Q1: Why was it felt that a new updated revision of the hugely popular Scrambles in Snowdonia book was needed?
Rachel: We were huge fans of the groundbreaking original work and had massive respect for the book. I mean, here was a guide that had invented the UK scrambling grades as we know them and had pretty much defined scrambling as a pastime. It was the authoritative text in its field but it hadn’t been touched since the second edition in 1992, so an update was long overdue. In the intervening quarter of a century things had changed a fair bit, both on the ground and in what was expected of modern climbing guide books. The original author, Steve Ashton, had retired from climbing and guide book writing, so the mantle ended up been passed on to us.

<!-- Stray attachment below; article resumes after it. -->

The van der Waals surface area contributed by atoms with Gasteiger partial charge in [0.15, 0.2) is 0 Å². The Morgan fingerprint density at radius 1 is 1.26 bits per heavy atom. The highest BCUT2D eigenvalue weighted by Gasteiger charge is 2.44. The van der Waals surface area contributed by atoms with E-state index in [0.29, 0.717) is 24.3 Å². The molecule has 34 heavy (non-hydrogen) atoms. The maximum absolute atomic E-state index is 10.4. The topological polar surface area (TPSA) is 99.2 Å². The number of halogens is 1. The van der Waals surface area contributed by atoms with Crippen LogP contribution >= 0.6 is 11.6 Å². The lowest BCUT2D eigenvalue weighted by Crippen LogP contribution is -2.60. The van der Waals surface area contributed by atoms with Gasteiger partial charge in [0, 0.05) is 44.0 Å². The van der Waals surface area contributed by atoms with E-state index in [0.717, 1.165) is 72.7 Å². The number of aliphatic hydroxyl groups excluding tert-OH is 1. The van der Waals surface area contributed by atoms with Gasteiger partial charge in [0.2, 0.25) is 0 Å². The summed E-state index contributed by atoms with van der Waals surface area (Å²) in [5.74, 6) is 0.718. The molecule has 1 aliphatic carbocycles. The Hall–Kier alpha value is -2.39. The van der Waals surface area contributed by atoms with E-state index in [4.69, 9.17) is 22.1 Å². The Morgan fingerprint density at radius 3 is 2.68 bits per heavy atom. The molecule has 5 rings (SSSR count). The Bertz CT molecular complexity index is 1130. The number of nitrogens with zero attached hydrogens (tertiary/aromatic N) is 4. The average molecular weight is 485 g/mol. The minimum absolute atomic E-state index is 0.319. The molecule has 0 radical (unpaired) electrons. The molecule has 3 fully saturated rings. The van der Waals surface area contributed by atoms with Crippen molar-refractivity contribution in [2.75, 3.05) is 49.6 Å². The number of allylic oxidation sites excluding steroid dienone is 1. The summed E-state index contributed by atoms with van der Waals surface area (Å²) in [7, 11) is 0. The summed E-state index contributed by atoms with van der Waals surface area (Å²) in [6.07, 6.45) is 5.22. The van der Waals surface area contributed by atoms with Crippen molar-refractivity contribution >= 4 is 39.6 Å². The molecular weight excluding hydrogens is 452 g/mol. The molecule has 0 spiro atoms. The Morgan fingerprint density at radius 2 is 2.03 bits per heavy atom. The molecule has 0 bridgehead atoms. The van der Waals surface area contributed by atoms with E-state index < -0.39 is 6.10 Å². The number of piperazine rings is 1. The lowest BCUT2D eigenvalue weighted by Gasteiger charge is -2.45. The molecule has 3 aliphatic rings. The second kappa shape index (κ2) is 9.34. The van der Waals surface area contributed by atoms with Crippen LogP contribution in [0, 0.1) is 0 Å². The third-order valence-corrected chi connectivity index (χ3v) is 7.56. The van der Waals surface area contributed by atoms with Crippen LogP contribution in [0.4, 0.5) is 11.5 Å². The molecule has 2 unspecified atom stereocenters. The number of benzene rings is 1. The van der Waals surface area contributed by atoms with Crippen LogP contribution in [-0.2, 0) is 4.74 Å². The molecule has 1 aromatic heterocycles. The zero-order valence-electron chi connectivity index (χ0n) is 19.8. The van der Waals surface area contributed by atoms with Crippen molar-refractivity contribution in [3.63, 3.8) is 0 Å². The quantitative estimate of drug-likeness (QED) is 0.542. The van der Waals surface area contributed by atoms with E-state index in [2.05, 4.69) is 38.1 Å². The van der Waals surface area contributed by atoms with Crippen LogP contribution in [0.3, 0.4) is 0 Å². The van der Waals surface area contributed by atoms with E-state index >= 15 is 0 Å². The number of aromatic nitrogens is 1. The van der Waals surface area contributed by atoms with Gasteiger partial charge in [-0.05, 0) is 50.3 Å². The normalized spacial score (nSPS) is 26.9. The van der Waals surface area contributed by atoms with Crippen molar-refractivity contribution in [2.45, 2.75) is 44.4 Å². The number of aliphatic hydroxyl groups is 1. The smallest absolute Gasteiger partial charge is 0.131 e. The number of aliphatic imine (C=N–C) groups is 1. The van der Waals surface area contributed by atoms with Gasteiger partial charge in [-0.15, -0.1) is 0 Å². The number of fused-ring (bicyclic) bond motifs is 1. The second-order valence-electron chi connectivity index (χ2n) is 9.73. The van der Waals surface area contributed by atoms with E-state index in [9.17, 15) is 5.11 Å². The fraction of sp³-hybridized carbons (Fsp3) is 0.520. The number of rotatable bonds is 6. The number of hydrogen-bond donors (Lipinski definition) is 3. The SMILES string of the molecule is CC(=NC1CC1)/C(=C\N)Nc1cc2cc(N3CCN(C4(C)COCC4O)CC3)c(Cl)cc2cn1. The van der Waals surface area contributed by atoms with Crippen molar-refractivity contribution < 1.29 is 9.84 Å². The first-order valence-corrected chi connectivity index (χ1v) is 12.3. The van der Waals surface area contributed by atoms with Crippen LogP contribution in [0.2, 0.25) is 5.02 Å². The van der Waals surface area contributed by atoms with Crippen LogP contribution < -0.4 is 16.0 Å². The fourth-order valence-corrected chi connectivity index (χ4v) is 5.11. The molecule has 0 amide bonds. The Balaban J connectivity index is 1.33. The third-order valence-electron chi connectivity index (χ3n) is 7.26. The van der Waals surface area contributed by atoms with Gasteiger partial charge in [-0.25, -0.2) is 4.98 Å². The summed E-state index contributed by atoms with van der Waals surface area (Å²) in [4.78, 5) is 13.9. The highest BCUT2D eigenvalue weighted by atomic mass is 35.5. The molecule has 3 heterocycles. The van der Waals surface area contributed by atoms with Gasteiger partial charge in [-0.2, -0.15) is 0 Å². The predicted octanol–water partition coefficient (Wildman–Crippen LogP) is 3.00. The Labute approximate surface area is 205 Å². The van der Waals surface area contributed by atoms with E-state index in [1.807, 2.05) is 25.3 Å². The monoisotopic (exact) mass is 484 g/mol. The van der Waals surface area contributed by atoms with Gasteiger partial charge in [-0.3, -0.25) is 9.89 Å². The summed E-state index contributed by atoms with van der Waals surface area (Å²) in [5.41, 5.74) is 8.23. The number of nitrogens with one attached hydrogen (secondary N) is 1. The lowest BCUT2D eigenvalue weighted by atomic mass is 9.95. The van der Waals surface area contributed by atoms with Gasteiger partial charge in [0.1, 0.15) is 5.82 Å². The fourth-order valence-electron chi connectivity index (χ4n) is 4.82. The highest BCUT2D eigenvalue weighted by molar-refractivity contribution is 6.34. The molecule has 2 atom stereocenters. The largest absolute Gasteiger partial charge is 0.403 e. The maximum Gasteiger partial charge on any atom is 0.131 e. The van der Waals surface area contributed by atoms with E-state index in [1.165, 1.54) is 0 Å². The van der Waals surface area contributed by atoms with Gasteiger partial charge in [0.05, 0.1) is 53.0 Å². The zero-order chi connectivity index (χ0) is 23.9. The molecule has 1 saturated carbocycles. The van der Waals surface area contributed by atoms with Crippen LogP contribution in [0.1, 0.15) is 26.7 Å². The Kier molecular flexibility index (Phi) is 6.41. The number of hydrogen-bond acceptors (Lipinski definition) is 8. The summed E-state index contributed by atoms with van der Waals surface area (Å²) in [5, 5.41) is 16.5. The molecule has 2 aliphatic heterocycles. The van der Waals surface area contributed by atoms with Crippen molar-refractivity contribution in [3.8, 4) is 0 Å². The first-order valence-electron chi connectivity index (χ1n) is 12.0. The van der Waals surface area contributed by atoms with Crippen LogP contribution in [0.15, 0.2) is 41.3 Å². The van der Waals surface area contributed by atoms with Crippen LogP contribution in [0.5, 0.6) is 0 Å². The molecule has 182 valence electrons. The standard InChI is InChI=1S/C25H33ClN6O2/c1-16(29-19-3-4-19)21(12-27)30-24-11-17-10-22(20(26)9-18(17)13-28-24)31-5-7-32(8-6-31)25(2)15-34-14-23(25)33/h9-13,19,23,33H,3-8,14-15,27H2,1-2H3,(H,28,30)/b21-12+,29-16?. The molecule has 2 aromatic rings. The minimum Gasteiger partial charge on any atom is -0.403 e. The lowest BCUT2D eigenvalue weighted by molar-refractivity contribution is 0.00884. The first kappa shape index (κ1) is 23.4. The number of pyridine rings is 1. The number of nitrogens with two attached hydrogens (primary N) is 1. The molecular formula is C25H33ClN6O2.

Q2: Is there a reason why those who already own the older edition should go out and buy this one?
Rachel: Yes, lots of reasons. First up, there are 16 new routes which lovers of the old guide will be excited to check out. While we have tried to keep as much of the original text as possible, there have been significant updates in order to ensure scramblers have the best possible experience out on the hills. We re-climbed all the routes – often several times – and added more detail where we felt that things had changed or where people could go wrong. There is no question the guide is the authoritative text in the field and indispensable for any enthusiast of the Welsh hills. The book is now even more user-friendly – with OS mapping included and detailed colour photo topos for every route. There are also great colour photos of scramblers often on key parts of routes that are both inspirational and helpful for orientation. [Cicerone also offer a generous New for Old Scheme which may be of interest to people owning the previous edition of this guidebook.]
Q3: Have any new routes been added?